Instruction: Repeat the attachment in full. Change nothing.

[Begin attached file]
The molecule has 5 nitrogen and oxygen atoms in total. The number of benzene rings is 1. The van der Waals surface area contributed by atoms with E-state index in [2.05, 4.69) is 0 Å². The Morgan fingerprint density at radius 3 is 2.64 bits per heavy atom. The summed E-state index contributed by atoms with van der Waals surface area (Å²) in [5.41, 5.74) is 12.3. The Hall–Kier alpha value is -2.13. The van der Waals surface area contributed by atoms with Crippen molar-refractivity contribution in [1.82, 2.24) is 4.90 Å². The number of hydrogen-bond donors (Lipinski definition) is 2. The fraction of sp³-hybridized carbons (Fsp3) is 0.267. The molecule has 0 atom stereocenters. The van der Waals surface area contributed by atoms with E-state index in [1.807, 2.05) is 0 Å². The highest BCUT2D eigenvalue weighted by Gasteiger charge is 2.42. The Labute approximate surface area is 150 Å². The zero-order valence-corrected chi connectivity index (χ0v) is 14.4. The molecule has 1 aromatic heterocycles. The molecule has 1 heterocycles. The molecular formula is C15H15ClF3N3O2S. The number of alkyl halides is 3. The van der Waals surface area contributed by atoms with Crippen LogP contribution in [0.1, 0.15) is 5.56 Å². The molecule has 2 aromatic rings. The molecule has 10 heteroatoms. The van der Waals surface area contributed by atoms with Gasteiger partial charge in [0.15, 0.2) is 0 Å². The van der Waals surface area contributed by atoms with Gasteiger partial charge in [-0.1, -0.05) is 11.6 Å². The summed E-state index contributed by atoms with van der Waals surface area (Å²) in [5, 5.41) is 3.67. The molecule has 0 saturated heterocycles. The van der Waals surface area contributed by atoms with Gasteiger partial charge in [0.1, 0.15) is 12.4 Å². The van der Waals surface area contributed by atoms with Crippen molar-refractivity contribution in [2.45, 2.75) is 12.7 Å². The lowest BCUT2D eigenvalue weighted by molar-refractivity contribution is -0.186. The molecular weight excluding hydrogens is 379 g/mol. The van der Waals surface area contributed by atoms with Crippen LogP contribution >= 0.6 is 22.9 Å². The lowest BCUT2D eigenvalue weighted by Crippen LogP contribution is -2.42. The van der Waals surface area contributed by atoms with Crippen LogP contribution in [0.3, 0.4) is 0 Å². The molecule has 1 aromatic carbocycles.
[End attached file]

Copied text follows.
The molecule has 5 nitrogen and oxygen atoms in total. The number of benzene rings is 1. The van der Waals surface area contributed by atoms with E-state index in [2.05, 4.69) is 0 Å². The Morgan fingerprint density at radius 3 is 2.64 bits per heavy atom. The summed E-state index contributed by atoms with van der Waals surface area (Å²) in [5.41, 5.74) is 12.3. The Hall–Kier alpha value is -2.13. The van der Waals surface area contributed by atoms with Crippen molar-refractivity contribution in [1.82, 2.24) is 4.90 Å². The number of hydrogen-bond donors (Lipinski definition) is 2. The fraction of sp³-hybridized carbons (Fsp3) is 0.267. The molecule has 0 atom stereocenters. The van der Waals surface area contributed by atoms with E-state index in [1.807, 2.05) is 0 Å². The highest BCUT2D eigenvalue weighted by Gasteiger charge is 2.42. The Labute approximate surface area is 150 Å². The zero-order valence-corrected chi connectivity index (χ0v) is 14.4. The molecule has 1 aromatic heterocycles. The molecule has 1 heterocycles. The molecular formula is C15H15ClF3N3O2S. The number of alkyl halides is 3. The van der Waals surface area contributed by atoms with Crippen LogP contribution in [0.1, 0.15) is 5.56 Å². The molecule has 2 aromatic rings. The molecule has 10 heteroatoms. The van der Waals surface area contributed by atoms with Gasteiger partial charge in [0.15, 0.2) is 0 Å². The van der Waals surface area contributed by atoms with Gasteiger partial charge in [-0.1, -0.05) is 11.6 Å². The summed E-state index contributed by atoms with van der Waals surface area (Å²) in [5, 5.41) is 3.67. The molecule has 0 saturated heterocycles. The van der Waals surface area contributed by atoms with Gasteiger partial charge in [0.1, 0.15) is 12.4 Å². The van der Waals surface area contributed by atoms with Crippen molar-refractivity contribution in [2.45, 2.75) is 12.7 Å². The lowest BCUT2D eigenvalue weighted by molar-refractivity contribution is -0.186. The molecular weight excluding hydrogens is 379 g/mol. The van der Waals surface area contributed by atoms with Crippen LogP contribution >= 0.6 is 22.9 Å². The lowest BCUT2D eigenvalue weighted by Crippen LogP contribution is -2.42. The van der Waals surface area contributed by atoms with Crippen LogP contribution in [0.3, 0.4) is 0 Å². The molecule has 1 aromatic carbocycles.